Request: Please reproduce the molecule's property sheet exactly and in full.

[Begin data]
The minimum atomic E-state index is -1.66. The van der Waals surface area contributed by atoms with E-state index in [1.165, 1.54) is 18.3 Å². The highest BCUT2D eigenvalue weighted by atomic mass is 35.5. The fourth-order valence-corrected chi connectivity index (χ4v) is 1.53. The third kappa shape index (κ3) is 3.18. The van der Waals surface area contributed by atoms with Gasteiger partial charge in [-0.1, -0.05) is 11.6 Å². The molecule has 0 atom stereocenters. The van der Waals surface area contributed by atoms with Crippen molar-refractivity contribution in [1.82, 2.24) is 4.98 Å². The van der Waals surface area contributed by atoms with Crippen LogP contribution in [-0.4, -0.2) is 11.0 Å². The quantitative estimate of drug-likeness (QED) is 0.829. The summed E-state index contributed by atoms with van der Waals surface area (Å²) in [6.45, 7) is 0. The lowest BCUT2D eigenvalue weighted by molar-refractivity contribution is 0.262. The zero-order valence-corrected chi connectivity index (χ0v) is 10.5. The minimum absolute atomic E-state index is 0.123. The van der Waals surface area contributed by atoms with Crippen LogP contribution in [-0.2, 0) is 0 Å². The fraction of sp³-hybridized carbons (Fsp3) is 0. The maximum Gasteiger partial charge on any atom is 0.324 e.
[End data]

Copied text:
The minimum atomic E-state index is -1.66. The van der Waals surface area contributed by atoms with E-state index in [1.165, 1.54) is 18.3 Å². The highest BCUT2D eigenvalue weighted by atomic mass is 35.5. The fourth-order valence-corrected chi connectivity index (χ4v) is 1.53. The third kappa shape index (κ3) is 3.18. The van der Waals surface area contributed by atoms with Gasteiger partial charge in [-0.1, -0.05) is 11.6 Å². The molecule has 0 atom stereocenters. The van der Waals surface area contributed by atoms with Crippen molar-refractivity contribution in [1.82, 2.24) is 4.98 Å². The van der Waals surface area contributed by atoms with Crippen LogP contribution in [-0.4, -0.2) is 11.0 Å². The quantitative estimate of drug-likeness (QED) is 0.829. The summed E-state index contributed by atoms with van der Waals surface area (Å²) in [6.45, 7) is 0. The lowest BCUT2D eigenvalue weighted by molar-refractivity contribution is 0.262. The zero-order valence-corrected chi connectivity index (χ0v) is 10.5. The minimum absolute atomic E-state index is 0.123. The van der Waals surface area contributed by atoms with Crippen LogP contribution in [-0.2, 0) is 0 Å². The fraction of sp³-hybridized carbons (Fsp3) is 0. The maximum Gasteiger partial charge on any atom is 0.324 e.